Chicken Vindaloo

Vindaloo is a tangy, spicy curry with origins in Portugal — the vin in vindaloo stands for “vinha de alhos”, or wine vinegar. The spiciness comes from a mix of warm spices such as cumin and coriander, as supplemented by a bit of cayenne. My husband would probably eat this dish every day if he could.

If you have time, marinate your chicken — or lamb, beef, pork — in some of the curry paste before cooking. If not, no worries. I prefer chicken thighs over chicken breasts because they carry more flavor. If have breasts on hand, they’re a fine choice.

As with most curries, this recipe is naturally gluten free. The list of ingredients is long, but don’t let that daunt you. The whole thing comes together very quickly!

Grilled Fish Tacos

Let me be perfectly clear: while this recipe is for fish tacos, you can make a good taco out of just about anything. Steak, chicken, and carnitas (shredded pork) are popular fillings. But fish tacos are something special. And they’re so easy.

Obviously, since these tacos are gluten-free, they’re not covered in a heavy, and often greasy, batter. Instead, the fresh flavor of the fish shines through, and additional yumminess comes a tangy cabbage slaw. If you’re not up for making a slaw, diced onions and cilantro with a bit of lime juice works just as well. If you like your tacos with a bit heat, add a small amount of diced jalapeno.

Larb, or Ground Meat Lettuce Cups

While you may not have heard of larb by that name, you are likely familiar with the variation known as “lettuce cups”. Lettuce cups often feature Chinese flavors while larb tends to be spicier, with flavors of Thailand and Laos.

This ground meat dish features lime juice, fish sauce, chiles, and herbs. You can use any type of ground meat, though chicken seems to be the most traditional. Serve in lettuce cups and make a little extra sauce for spooning over the completed dish if you’d like.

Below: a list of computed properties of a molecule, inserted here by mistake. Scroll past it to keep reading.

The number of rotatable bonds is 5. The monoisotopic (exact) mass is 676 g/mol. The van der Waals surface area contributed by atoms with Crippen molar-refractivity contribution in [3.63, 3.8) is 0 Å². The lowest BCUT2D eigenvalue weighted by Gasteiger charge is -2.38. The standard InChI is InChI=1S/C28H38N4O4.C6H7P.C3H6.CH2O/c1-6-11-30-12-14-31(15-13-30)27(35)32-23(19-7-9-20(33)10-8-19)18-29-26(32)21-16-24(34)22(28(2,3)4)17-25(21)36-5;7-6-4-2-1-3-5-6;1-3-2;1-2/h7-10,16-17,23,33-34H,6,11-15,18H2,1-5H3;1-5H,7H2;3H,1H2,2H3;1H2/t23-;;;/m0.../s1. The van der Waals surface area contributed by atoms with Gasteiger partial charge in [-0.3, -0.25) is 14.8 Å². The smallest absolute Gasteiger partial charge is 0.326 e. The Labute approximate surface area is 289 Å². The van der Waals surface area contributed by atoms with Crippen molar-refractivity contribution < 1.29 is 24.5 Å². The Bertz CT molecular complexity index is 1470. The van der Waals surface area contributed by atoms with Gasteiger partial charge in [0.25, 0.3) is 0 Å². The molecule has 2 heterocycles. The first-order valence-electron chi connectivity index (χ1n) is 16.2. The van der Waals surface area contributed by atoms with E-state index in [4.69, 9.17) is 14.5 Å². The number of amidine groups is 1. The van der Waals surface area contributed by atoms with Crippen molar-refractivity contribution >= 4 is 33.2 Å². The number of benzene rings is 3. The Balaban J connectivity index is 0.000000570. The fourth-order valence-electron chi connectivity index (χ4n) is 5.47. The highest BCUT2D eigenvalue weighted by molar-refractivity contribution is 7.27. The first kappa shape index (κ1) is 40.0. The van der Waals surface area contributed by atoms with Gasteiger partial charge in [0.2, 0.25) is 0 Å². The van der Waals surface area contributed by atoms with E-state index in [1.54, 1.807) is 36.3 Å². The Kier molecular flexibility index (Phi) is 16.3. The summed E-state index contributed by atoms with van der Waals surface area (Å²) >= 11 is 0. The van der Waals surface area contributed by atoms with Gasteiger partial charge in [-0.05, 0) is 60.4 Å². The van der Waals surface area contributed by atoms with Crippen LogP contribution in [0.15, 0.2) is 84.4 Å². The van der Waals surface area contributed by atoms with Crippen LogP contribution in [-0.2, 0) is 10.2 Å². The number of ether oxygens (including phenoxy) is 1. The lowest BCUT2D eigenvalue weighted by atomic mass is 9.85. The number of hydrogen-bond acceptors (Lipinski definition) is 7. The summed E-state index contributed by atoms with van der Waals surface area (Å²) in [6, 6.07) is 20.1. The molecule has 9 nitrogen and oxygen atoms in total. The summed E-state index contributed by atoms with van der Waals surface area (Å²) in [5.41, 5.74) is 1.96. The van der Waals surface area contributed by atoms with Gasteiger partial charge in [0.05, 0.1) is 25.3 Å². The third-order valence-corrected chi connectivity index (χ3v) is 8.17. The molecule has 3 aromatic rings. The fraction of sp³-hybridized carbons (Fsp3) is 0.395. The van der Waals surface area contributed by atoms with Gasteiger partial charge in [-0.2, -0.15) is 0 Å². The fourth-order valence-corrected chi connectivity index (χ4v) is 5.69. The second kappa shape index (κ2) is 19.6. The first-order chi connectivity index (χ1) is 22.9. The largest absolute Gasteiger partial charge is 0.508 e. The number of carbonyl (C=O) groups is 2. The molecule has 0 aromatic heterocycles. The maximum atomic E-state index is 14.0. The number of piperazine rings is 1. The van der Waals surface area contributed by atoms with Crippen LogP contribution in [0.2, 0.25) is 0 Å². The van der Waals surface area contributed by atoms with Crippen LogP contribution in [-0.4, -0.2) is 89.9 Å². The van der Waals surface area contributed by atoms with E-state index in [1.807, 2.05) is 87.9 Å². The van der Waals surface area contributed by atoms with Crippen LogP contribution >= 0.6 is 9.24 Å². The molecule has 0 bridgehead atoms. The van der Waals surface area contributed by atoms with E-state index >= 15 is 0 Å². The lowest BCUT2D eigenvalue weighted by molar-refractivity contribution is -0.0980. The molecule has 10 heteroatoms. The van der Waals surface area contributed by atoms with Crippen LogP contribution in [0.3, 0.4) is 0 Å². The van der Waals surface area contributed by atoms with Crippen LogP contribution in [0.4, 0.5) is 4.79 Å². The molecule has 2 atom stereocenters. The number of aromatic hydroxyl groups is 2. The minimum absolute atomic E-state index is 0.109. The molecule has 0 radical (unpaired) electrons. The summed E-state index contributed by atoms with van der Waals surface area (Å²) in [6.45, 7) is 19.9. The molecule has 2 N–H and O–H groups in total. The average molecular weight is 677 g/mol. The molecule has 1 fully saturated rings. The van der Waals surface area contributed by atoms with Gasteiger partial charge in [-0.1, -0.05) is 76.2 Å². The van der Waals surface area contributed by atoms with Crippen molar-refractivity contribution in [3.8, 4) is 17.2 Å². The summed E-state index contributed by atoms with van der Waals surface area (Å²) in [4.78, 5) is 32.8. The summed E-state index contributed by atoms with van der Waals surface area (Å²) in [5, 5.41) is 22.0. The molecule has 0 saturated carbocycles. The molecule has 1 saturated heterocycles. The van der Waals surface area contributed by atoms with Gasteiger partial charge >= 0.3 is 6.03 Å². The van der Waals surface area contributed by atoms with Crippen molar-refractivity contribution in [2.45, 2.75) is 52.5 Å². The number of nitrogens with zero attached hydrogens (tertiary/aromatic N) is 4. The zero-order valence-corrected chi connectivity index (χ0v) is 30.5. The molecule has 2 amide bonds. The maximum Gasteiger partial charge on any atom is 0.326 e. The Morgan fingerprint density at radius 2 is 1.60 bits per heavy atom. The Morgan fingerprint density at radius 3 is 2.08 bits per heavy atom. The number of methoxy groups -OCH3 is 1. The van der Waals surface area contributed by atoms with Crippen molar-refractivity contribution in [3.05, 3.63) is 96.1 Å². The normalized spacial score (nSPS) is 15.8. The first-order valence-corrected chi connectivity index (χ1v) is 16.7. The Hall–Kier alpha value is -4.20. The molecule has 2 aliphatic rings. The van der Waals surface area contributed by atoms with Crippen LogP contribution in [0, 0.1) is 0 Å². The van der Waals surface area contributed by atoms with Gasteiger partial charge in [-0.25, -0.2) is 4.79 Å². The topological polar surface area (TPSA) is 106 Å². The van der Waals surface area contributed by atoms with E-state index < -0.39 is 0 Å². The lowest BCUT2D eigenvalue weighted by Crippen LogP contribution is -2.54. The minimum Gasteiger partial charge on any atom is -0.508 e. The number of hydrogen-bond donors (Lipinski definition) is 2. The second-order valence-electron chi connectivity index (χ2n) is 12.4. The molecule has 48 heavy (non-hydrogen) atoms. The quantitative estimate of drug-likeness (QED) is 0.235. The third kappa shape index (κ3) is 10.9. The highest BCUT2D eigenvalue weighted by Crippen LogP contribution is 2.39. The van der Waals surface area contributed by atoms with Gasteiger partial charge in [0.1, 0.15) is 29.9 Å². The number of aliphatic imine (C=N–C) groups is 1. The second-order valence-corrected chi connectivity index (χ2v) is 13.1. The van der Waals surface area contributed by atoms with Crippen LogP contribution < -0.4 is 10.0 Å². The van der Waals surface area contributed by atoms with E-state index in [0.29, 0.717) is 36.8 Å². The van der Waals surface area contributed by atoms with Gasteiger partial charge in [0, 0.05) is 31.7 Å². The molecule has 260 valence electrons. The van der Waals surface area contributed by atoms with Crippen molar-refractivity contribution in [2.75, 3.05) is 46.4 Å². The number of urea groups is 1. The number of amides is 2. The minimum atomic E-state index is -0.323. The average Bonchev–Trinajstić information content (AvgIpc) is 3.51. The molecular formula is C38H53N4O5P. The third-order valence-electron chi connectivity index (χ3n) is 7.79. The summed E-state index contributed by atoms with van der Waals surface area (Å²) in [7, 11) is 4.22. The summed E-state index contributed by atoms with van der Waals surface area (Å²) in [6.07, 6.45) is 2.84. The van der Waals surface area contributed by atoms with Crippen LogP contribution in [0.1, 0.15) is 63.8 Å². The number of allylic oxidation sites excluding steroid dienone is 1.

Once interesting ingredient in this dish is ground toasted rice. It can be optional, but the rice powder adds a bit of crunchiness that is surprising, so I suggest going for it. You can toast the rice on the stove, but I prefer the oven method because it’s less hands-on — I do all the other meal prep while the rice is browning away!

Meatloaf with Ketchup-Vinegar Glaze

I grew up eating really bad meatloaf — it was dry and covered with ketchup. Yet I still loved the stuff. I love it even more now that I’m an adult because, as with many of the foods from my childhood, I’ve discovered and refined recipes that suit my more adventurous tastes. But I admit it: I still frequently use a variation on the traditional ketchup glaze.

Traditional meatloaves are made with a bread-and-milk panade. Unless you’re doing a lot of gluten-free baking, chances are you don’t have much GF bread to spare. Another option is gluten-free breadcrumbs, or…you can do as I do and use meaty, tasty mushrooms to your meatloaf. In addition to adding incredible flavor, mushrooms help keep your meatloaf moist and increases flavor.

This recipe includes basic seasonings. Use them as suggestions. Fresh herbs and different spices can change up the flavor in great ways. Like heat? Add some cayenne or fresh jalapeno. I sometimes add about a 1/2 cup of shredded Parmesan cheese to my meatloaf mixture. There is no one way to make a meatloaf.

One thing: while you can make your meatloaf in a loaf pan, I like this freeform style because it keeps the loaf from stewing in its juices.

[box type=”note” style=”rounded” border=”full”]Instead the ketchup glaze, serve with mushroom gravy.[/box]

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